Stories from George Doughty Archive

The following has been extracted from a letter dated 2nd June 2000, written by the late George Doughty to a friend. George tells some humorous stories about personnel and events associated with Silloth Airfield. 

“[…] I have had further communication with Bill Sparkes the F/Eng. He proffered the suggestion that I’d written Jack when his name is Bill also known as Ned. He told me a great story of him and Rocky Scheerboom collecting a Dak. To bring it back to silloth. They heard that the weather was “iffy” but thought they would get nearer home any way. They overflew Hawarden and asked them for Silloth weather and they agreed that it wasn’t good but they pushed on, thought they would have a look for themselves.

The Silloth weather was terrible. Pouring with rain cloud right down to the deck and visibility just not good enough, so they turned back over the sea and went south. As they approached Walney Island they thought that would be OK but getting dark. Rocky said, “I think we should have the nav. lights on” “where’s the switch?” says Bill. Rocky didn’t know. By this time it was getting dark and they were proceeding on finals, and they needed the cockpit instrument lights, to read the ASI. They didn’t know where the switches were’ Bill says “It finished up with me, striking matches with my nose almost touching the glass, shouting out the speed s as we landed.”

What followed was equally amusing. Having waited a while and going across to an empty tower, they realised it was an abandoned airfield. However “Mr Plod” turned up to find out what was going on. So they told their story of trying to get it up to silloth and was told that they couldn’t  put a guard on the aircraft and Rocky thought they would have to stay with it all night. Things softened after a pint in the canteen and a game of snooker with the boys in blue and eventually they got digs in Barrow. A double bed having to be shared. In later years Bill said, he was reading and shouted to his wife “Rocky Scheerboom is in the Aircrew Association Magazine.” “Did you know him then? “Know him, I’ve slept with him.”

He told of another trip with Rocky bringing a Lincoln down from Lossiemouth on a Friday afternoon’ The ETA was 17.30 hrs so they thought with a little throttle bending they might be OK, however, on arrival the aerodrome was closed so they would just have to see if anyone was about and leave it.  Going round the peri-track Rocky said “Clear right?” and Bill said “OK,” As Rocky leaned over to check there was a tremendous bang and about 3 feet of the port wing was knocked off on the girder work that the hangar door travels on when open. All they could do was park it and leave it. It looked terrible! He said “I never heard another thing about it. I don’t know if Rocky did.” From that I can only assume it was a scrapper they were moving down to Silloth, hence no problems, straight down to F site.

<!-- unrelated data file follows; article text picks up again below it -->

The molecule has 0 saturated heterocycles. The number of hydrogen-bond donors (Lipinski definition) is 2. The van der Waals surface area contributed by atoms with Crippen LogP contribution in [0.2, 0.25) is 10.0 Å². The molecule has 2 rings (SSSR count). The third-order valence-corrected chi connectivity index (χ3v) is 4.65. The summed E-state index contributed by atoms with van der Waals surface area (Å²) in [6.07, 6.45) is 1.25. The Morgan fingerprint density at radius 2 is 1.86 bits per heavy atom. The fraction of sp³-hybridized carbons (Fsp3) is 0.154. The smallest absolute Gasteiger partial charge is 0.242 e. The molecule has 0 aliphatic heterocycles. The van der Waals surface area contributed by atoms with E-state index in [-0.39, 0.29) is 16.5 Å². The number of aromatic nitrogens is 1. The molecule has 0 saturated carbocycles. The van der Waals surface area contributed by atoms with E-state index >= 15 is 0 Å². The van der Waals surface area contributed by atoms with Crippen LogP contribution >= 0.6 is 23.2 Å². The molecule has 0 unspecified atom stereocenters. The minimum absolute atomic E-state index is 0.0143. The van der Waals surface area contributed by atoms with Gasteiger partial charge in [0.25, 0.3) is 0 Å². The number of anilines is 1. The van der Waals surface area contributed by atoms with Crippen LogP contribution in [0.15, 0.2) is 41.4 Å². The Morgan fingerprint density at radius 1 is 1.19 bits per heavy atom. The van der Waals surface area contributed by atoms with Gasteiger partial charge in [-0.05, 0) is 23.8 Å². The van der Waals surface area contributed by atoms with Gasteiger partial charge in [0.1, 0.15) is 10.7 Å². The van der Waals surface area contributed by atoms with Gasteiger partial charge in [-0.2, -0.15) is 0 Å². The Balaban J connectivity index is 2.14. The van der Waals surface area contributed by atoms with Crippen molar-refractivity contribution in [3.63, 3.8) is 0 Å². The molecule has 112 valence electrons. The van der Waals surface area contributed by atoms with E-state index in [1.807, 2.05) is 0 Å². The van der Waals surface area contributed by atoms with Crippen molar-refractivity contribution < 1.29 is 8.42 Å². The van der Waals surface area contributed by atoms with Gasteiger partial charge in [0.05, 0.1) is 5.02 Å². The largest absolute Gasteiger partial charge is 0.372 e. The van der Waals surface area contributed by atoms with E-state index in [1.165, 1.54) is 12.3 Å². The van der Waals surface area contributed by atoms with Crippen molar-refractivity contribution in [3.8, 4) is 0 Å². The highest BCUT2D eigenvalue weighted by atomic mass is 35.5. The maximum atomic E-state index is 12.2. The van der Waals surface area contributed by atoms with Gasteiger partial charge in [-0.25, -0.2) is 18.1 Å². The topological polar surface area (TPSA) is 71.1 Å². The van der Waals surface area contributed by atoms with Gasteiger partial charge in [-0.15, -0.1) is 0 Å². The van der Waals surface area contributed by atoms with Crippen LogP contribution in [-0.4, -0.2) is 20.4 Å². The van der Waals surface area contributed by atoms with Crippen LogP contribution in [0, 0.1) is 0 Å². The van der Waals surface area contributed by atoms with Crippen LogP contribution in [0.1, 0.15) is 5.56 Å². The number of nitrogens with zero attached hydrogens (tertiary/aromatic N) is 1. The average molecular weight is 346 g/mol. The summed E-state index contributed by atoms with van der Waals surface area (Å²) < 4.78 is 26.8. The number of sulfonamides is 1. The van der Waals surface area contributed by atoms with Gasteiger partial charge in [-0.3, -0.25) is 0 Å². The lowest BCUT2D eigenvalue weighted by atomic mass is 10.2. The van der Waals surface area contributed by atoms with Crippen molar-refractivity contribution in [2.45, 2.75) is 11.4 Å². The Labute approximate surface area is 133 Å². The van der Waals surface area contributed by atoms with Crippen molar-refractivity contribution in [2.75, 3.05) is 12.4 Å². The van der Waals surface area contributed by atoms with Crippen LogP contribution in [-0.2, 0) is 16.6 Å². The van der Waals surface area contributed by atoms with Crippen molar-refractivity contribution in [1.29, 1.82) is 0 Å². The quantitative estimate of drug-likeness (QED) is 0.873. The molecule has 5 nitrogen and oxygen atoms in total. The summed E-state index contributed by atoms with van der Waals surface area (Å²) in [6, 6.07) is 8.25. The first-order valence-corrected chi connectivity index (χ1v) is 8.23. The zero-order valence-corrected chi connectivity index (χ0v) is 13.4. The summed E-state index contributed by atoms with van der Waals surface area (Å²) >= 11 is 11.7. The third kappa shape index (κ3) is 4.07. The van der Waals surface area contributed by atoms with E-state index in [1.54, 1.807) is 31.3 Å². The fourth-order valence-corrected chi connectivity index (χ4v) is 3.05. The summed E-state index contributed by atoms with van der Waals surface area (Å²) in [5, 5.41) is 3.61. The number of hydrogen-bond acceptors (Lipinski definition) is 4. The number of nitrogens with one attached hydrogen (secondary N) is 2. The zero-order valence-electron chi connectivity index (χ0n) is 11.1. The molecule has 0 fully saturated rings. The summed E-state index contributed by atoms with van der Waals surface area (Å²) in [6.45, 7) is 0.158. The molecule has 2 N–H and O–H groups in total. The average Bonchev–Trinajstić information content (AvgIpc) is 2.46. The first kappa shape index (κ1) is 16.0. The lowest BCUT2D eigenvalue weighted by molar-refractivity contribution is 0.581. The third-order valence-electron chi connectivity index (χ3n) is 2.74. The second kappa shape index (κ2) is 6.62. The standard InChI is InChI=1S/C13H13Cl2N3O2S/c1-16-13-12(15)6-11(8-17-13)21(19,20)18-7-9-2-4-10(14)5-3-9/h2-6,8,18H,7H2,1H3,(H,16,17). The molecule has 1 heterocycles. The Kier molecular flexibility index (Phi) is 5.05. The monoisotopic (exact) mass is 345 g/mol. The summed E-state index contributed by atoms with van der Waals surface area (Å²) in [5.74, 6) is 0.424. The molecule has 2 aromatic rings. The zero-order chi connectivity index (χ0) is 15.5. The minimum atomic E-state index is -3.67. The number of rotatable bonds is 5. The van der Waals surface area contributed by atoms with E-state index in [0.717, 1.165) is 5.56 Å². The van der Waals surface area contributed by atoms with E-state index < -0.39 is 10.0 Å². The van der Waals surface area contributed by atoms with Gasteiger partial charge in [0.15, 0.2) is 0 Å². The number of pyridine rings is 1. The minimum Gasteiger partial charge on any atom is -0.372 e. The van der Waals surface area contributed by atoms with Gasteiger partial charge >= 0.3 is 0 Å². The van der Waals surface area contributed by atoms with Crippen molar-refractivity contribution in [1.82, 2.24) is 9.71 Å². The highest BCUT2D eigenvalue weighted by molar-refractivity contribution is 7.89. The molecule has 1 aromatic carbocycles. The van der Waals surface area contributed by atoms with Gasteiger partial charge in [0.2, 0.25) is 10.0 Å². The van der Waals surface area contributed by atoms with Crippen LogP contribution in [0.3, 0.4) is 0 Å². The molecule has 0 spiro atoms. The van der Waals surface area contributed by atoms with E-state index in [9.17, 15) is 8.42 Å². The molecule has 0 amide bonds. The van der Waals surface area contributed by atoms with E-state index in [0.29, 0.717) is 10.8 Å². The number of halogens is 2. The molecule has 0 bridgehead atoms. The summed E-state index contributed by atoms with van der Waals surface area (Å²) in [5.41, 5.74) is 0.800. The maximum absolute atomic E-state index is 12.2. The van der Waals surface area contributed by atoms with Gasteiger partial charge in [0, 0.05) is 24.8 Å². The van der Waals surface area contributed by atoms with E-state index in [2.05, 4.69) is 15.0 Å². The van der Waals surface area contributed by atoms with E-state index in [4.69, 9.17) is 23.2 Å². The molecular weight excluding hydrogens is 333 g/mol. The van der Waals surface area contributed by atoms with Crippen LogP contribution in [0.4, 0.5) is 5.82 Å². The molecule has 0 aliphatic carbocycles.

Bill, like Ed, had a tour behind him on ops. with Bomber Command 431 Sqdn. RCAF and came out when he was 55 years of age in 1979 as Fl.Lt after leaving the service in 1947 and rejoining in 1948 .

His letter shows he was at silloth when George Duffy was the CO. and P/O Dodds was always on the taxi aircraft and when Ft.Lt. Leo de Vigne went to Westlands on demob. He writes most amusingly. Any memories yet?

Another letter I have just written is to an ex22MU test pilot. He lives on the Isle of Man and his name is Bill Hasselstrom. [….private section not included here…] . He was on 6cOTU and had a problem with night vision so stood down and flew the Martinet, on drogue towing’. Then after an ATA Test pilots course, they posted him to the MU. in JUne 1944.

In Aug. 1945 posted to the Test Pilots Pool at RAF Lyneham. He lodged at Nith view with Mrs Wilson. He flew Hurricanes, Oxfords, Ansons and the early Mk.1 Mustangs and then after another course later on tested Wellinglons and Hudsons while at Silloth.”

Acknowledgement: George Doughty Archives.


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